Kickoff coverage bedevils the Rams
By Jim Thomas
Of the Post-Dispatch
Friday, Jan. 07 2005

Just outside the locker room, the picture in the hallway at Rams Park speaks
volumes about the state of the team's kickoff coverage.

There, honored as the Rams' special teams player of the week, is a framed
poster-sized shot of Jeff Wilkins. But Wilkins isn't shown booting his
game-winning field goal against the New York Jets - a kick that sent the team
into the playoffs.

No, it shows Wilkins tackling Jets kickoff return man Jerricho
Cotchery.

"Thank God we have him," coach Mike Martz said. "It's not a good statement when
your kicker is the leading tackler on the kickoffs. But that's a very, very
difficult issue. One that has to get resolved if we're going to have any
success in the playoff picture."

No doubt.

Martz's comment on Wilkins' tackling total is an exaggeration, but only a
slight one. Wilkins has nine special teams stops this season, tied for
seventh-best on the squad. Keep in mind, he doesn't have a chance to "pad" his
stats by running down punts.

"We cannot expect Jeff Wilkins to make the tackle," said safety Adam Archuleta,
who has been on the kickoff coverage unit most of the season. "He's not
supposed to. A kicker should go through an entire football season and not have
to make a tackle."

Not even Wilkins can get them all. He was pancaked by a Jets blocker trying to
run down Cotchery on his 94-yard kickoff return for a touchdown in the third
quarter. Cotchery had a h-u-g-e seam to run through - one nearly 10 yards wide
when he hit the hole.

Jets blockers formed a wedge near the New York sideline to wall off Archuleta,
DeJuan Groce and Brandon Chillar near the 22-yard line. Ten yards in toward the
middle of the field, three more Jets blockers walled off Rich Coady and Drew
Wahlroos near the 27. Between the two walls was nothing but wide-open spaces,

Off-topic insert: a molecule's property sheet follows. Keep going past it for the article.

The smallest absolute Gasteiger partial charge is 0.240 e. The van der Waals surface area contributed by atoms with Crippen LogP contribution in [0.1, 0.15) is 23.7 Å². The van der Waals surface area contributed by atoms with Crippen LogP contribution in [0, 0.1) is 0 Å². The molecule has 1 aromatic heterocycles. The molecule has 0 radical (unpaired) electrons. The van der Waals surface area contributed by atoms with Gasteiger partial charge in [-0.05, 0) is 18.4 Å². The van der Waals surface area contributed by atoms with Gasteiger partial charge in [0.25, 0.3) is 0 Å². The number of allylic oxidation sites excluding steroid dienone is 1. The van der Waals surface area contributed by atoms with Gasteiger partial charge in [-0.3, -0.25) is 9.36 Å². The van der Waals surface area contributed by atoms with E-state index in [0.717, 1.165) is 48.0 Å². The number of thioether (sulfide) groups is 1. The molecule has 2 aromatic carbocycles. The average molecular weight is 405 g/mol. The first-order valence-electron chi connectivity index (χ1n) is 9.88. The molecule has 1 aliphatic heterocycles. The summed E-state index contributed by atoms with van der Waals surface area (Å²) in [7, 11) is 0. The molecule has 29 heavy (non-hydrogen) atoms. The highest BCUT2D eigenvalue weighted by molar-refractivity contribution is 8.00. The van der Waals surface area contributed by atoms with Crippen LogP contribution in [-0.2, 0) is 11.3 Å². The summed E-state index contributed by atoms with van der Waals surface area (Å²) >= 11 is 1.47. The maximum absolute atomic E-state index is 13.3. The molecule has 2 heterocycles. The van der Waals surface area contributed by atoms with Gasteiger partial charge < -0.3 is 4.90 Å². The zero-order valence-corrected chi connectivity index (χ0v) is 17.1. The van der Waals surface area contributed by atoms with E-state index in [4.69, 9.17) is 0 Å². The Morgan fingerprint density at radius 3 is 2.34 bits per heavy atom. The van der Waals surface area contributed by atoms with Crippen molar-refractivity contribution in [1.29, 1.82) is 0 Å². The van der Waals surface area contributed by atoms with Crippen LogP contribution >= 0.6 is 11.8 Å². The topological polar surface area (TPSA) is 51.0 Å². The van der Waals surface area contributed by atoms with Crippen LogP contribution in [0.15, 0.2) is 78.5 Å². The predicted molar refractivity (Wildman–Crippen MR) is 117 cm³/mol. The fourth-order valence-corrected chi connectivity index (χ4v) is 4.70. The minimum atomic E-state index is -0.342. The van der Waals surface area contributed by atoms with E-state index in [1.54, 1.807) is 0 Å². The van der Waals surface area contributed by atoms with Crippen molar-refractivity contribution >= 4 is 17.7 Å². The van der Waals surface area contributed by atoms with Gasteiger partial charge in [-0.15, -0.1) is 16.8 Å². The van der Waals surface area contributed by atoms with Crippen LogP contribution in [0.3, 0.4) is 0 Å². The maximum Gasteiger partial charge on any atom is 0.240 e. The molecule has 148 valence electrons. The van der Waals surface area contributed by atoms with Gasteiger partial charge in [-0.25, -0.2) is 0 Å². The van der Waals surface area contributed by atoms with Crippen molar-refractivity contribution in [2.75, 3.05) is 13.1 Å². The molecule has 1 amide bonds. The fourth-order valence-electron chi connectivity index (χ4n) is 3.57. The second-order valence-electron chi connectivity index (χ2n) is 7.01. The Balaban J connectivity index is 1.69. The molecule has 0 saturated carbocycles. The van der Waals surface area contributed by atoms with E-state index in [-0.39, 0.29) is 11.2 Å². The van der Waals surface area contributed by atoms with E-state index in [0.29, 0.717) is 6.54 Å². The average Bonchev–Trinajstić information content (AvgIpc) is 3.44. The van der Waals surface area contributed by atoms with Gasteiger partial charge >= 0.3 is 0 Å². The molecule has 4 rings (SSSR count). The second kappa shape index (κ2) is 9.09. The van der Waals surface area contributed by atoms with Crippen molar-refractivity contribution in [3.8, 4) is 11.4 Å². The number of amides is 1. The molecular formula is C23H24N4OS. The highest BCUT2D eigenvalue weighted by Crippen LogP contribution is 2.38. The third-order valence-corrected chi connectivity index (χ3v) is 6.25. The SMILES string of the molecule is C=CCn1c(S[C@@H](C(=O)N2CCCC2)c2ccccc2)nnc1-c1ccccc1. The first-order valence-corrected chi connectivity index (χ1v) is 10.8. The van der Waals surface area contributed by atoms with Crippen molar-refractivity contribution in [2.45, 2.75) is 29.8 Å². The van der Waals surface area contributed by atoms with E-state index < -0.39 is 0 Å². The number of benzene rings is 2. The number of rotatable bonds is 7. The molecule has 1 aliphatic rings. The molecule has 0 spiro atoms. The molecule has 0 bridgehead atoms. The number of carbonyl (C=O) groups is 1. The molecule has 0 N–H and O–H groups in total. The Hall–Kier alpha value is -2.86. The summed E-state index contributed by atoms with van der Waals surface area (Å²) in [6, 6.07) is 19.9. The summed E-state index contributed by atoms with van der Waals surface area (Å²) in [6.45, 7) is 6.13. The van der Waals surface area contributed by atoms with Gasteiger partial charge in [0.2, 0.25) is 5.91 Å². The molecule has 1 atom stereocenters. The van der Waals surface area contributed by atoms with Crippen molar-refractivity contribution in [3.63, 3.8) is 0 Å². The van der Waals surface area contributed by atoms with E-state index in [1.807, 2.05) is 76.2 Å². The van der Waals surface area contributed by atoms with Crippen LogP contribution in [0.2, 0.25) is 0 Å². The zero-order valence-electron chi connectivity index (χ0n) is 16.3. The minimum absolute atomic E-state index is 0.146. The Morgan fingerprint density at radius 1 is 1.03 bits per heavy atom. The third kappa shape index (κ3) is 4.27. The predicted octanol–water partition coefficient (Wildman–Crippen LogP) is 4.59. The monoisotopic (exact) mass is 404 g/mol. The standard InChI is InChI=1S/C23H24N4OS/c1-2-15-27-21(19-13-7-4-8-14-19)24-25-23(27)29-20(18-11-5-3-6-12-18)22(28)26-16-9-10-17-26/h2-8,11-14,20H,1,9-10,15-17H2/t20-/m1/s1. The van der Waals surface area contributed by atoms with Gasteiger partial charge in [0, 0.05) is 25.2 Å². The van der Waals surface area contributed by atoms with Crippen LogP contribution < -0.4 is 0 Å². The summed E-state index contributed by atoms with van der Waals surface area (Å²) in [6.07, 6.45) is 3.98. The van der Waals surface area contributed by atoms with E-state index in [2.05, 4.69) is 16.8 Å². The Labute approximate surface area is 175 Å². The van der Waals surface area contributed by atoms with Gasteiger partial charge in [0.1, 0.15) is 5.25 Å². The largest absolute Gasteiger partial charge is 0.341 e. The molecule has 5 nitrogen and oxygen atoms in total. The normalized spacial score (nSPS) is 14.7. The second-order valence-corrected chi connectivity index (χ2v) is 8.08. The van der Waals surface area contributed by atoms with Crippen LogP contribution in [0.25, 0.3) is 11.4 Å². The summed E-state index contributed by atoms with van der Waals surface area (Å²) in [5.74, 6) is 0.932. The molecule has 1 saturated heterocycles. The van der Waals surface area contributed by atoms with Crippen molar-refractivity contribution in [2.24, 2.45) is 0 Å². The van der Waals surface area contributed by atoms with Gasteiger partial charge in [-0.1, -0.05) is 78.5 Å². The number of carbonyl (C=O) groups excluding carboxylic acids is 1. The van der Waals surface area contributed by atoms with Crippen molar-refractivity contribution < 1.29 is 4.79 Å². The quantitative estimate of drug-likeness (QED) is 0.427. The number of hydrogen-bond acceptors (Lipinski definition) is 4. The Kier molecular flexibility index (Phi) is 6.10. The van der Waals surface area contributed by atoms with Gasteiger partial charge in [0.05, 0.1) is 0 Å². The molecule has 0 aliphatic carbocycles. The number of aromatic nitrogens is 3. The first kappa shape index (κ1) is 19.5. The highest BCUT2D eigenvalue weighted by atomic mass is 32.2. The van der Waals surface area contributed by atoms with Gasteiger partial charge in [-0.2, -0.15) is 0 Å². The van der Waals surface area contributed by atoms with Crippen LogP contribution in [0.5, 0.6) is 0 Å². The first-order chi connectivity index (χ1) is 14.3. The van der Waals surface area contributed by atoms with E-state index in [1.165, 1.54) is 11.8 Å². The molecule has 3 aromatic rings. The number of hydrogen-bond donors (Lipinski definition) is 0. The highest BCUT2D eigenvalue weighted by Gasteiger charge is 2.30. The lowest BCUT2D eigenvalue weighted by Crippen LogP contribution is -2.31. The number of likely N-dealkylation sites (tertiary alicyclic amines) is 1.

so much so that Cotchery couldn't take much credit for the TD.

"My grandma could have ran for a touchdown on that one," he said.

With the Jets using a similar blocking scheme, Cotchery nearly had a TD earlier
in the game. It took one of Wilkins' now-patented shoestring tackles to prevent
a score. All told, Cotchery had 196 yards on five kickoff returns.

"We have to be accountable," Archuleta said. "It's something that needs to be
fixed, and it's a glaring weakness on our football team."

On Monday, Martz said the problem is part personnel and part coaching.

"And I think we can resolve both of those," Martz said.

Which seems like an optimistic assessment since the problem hasn't been
resolved all season. The Rams finished 32nd - that's last - in the NFL in
kickoff coverage during the regular season.

"I'm really concerned," Martz said. "We've had one or two games where we've
done a real nice job, and then the rest of the time, it's pretty hit or miss."

Seattle, today's playoff foe at Qwest Field, isn't a juggernaut on kickoff
returns, ranking 22nd in the league. Maurice Morris, the Seahawks' primary
kickoff returner the past three seasons, has only one career TD. It came
against - surprise! - the Rams, on a 97-yard return in 2002.

"We've tried a lot of different things, from putting different guys in
different positions, to movement," defensive end Bryce Fisher said. "It really
is going to come down to the 10 guys that are out there, other than Wilkie,
have to play with their hair on fire."

Now that's a radical solution. But don't be surprised if equipment manager Todd
Hewitt is seen manning a propane torch today on the sideline. Nothing else has
worked.

Beginning with the Green Bay game Nov. 29, the Rams went through a phase where
they sprinkled in more starters on kickoff coverage, including Fisher, and
linebackers Pisa Tinoisamoa and Robert Thomas. Even defensive end Leonard
Little, a special teams phenom a few years ago, ran down a couple of kicks that
night. But those were the only kicks Little has covered this season. Tinoisamoa
and Thomas rarely have been used lately.

Martz remains hesitant about using more starters, but the Rams aren't the only
team that employs that approach on special teams. The Jets, for example, didn't
use a single starter on the kickoff return unit that carved up the Rams.
(Except for cornerback David Barrett on just one of the Jets' five returns.)

One of the Rams' more exuberant and more effective kickoff coverage players,
rookie Anthony Hargrove, hasn't been used there lately. He has suffered two
concussions running down kicks. In addition, he is now the team's starting
right defensive end. But Hargrove may be back on kickoff coverage today - he
worked there during the week.

Trev Faulk, the team's top special teams tackler during the regular season with
24 stops, has been getting double-teamed lately on kickoff coverage.

In addition, both the distance and hang time by Wilkins have been less than
ideal on kickoffs, causing Martz to wonder if Wilkins' leg is tired. The team
used a machine to spit out kickoffs in practice this week, instead of Wilkins.